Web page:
Today Austria has given the world a tiny glimmer of hope. It’s tiny in a variety of ways: Austria is not exactly the most influential country in the world, or even in Europe; Van der Bellen’s margin of victory is fairly narrow; and this was an election of a mostly ceremonial head of state. Nonetheless, following Brexit and Trump, and looking ahead at a possible Le Pen presidency in France and fuck knows what in Germany next year, the fact that one small country in the heart of Europe, with a history of fascism, today rejected the far-right is a glimmer of hope. (On a personal note, I haven’t shelved my back-up plans for statelessness – no I’m not joking – but I’m reassessing the probability and time horizon for them, and that’s a temporary relief.)
But here’s the thing, fellow Austrians: this is just the beginning. Well, if we’re being honest, the beginning was some time in the mid-90s, but we kinda missed that one. And the next several beginnings. Because, as I’ve said elsewhere, in Austria, we just don’t talk about politics. Which is how we got to a position back in April where leading up to the first round of the elections, my Austrian Facebook was electoral tumbleweed, and the day after everyone was suddenly in a panic because “OMG we accidentally a nazi!”
The good thing about all this is that we are now paying attention. People who have never been politically engaged in their lives were actively campaigning. Conversations were happening. Heck, I finally registered to vote despite not having lived in the country for 17 years. And the success of this is measurable. I haven’t seen full stats yet but from what I’m hearing turnout was up on May, and Van der Bellen’s majority, albeit still too close for comfort, is up ten-fold. This is what happens when we pay attention. But our work is not done. Our work is just beginning.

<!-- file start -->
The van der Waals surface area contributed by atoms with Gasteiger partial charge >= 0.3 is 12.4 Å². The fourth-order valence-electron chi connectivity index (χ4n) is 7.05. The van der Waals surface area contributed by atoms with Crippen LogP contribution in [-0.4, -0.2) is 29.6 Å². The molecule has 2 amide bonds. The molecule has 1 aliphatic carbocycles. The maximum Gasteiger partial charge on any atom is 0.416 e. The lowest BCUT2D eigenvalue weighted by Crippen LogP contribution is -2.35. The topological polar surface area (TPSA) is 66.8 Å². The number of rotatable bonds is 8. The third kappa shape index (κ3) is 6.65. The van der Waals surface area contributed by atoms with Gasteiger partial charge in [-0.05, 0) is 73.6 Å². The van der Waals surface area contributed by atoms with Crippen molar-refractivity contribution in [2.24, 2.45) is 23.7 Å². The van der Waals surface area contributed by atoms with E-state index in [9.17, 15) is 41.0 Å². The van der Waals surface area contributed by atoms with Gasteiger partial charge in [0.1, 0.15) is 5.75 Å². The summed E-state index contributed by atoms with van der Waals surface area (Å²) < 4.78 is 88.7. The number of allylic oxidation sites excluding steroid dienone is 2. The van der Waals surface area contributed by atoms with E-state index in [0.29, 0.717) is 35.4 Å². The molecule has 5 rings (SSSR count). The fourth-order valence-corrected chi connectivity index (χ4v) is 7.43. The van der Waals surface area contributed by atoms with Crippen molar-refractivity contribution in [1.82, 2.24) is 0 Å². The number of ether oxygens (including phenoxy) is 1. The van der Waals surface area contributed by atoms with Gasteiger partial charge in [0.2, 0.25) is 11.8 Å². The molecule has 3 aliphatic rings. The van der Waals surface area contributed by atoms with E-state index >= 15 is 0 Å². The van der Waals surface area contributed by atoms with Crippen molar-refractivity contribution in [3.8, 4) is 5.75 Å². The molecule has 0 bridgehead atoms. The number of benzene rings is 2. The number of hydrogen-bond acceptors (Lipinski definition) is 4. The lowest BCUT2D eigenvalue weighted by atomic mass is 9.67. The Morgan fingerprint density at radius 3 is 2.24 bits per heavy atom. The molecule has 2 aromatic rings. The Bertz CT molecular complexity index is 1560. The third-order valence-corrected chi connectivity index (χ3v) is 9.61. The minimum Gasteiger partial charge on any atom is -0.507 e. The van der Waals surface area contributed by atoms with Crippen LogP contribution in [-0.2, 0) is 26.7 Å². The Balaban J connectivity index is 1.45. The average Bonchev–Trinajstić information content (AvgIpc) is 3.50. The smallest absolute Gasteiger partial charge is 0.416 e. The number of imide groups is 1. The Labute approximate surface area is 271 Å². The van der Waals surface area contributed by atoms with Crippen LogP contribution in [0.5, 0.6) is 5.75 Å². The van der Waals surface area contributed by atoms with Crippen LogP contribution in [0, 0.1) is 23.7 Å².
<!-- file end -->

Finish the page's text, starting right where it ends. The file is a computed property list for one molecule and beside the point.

The nazis (because, yes, that’s what they are, that’s what they’ve always been, and I refuse to normalise them by using any other name) aren’t going to just give up because they were narrowly defeated in an election for a ceremonial head of state. In the 2013 Nationalrat election nearly one in three votes went to a far right party. This is the platform they are building on, and they will continue building for the 2018 election, and for any and all regional elections they can get their hands on.
We must not let that happen. We must not rest on our laurels, declare the fight won with the election of Van der Bellen, and go back to politely not talking about politics. The way the world is going, we must be vigilant every step of the way, lest next time we accidentally a nazi for real. No matter whether you’re a veteran suffering activist burnout, or someone who only got engaged in politics for this election, stay engaged, stay active, stay vigilant. Take some time to celebrate by all means, and replenish your energy. But then get back to work. Build communities; reach out to the marginalised and those under attack; support each other in any way you can; fight in every single election no matter how local, how minor; and above all, do no stop talking about politics. Have those uncomfortable conversations with you family, your friends, your colleagues. Do not go back to silence and indifference. We simply cannot afford it.
And just in case you don’t believe me, here’s what Marine Le Pen had to say:
Félicitations au FPÖ qui s’est battu avec courage. Les prochaines législatives seront celles de leur victoire ! MLP
— Marine Le Pen (@MLP_officiel) December 4, 2016
(Congratulations to the FPÖ who fought with courage. The next general election will be that of their victory.)
One place where I would start right now is putting pressure on all parties (and particularly the ÖVP) to rule out a coalition with the FPÖ or any of its splinter groups and offshoots, at any level of government. #justsayin’